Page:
Filmmakers use the language of film to express themselves. They utilize the grammatical dimension of the composition to explore their subjectivity and present the creative product of this exploration to the spectator to enjoy.
Shuna Iijima, known from her incredible performance in Bad Poetry Tokyo (2017), delivers with her short film such an subjective exploration. Based on her own personal experience, she tries to capture the state of bottled-up burning emotions that are pushing for expression.
Natsuko (Kaori Takeshita) lives with her husband in the countryside. A few times in a year, her husband goes away to try and meet his daughter from his previous marriage. During the time he is away, Natsuko is forced to to deal with her dark emotions.
Natsuko is a narrative that explores two psychological elements. First, Iijima powerfully reveals that what cannot be said with signifiers find other ways of speaking. Natsuko beautifully highlights that what cannot escape the mouth in sounds lets itself be heard through the body. For instance, the rough violent way Natsuko uses the cooking utensils echoes the unvocalized frustration that runs through her veins.
Second, Iijima’s narrative also touches upon the need for a subject to invent solutions to deal with this frustration and temporally ease the clouded mind. Yet, as such solution merely functions as a band-aid, the source that infests the subject with uneasiness and frustration is left untouched. In this sense, the solution, furthermore, also constitutes an avoidance of the true subjective conflict.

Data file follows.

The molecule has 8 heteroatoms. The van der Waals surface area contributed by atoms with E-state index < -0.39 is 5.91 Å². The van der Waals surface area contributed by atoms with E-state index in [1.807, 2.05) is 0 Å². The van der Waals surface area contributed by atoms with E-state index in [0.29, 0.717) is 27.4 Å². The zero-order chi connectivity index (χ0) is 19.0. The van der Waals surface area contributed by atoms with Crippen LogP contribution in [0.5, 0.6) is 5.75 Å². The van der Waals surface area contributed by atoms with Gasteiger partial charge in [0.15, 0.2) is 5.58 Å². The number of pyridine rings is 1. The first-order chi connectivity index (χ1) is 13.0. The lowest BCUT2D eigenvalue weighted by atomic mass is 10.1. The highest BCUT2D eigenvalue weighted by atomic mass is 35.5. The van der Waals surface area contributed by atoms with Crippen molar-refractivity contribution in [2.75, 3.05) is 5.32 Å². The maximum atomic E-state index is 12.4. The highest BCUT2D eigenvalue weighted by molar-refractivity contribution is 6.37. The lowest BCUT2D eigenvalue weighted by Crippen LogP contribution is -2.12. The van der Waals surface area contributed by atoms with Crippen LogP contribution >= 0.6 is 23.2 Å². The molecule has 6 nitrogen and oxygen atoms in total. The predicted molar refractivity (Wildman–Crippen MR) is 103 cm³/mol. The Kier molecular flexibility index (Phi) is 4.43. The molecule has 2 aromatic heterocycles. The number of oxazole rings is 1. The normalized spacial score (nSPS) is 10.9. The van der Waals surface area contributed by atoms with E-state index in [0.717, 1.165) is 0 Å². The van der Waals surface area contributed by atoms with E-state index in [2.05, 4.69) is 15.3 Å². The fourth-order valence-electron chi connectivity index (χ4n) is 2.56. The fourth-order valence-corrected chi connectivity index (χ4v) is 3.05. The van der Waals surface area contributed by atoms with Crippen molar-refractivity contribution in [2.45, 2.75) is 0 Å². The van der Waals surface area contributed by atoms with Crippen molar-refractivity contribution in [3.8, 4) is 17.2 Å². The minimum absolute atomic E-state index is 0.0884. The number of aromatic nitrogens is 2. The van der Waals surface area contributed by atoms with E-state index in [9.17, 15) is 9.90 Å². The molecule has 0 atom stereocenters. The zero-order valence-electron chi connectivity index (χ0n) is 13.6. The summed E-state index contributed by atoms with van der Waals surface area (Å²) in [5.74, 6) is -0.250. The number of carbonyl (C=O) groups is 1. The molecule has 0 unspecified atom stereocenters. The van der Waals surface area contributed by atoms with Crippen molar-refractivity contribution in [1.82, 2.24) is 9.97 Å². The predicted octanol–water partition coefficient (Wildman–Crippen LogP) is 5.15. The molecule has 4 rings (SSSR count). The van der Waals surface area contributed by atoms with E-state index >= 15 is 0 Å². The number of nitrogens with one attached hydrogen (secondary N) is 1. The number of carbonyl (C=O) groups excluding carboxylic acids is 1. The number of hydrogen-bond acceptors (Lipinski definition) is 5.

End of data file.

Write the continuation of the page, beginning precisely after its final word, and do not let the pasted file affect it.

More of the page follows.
The composition of Natsuko stands out due to its rough dynamism. This dynamism, a stylistic choice, is instrumental in giving the fictional narrative a sense of realism and giving the narrative a frame upon which the acted emotions can reverberate better.
Another element that heightens the sense of realism that marks the narrative is the darkish but natural colour-design. Yet, the dark washed-out colours are not merely painting a certain reality, but also play an important role in visualizing the subjective state of Natsuko. Is the darkness of the environment not, first and foremost, her subjective darkness, the clouds of a brewing inner storm?
Yet, these stylistic elements are only able to fulfill their function due to Kaori Takeshita’s pitch-perfect performance. She does not merely bring life to the subjective darkness of her character but fully embodies it.
Natsuko is a splendid debut by Shuna Iijima that proves that she knows how to utilize the various aspects of filmmaking (colour-design, cinematographical style, acting, …etc.) to create a narrative that does not simply presents its themes, but embodies them. Will Iijima continue to create narratives as a director? We surely hope so.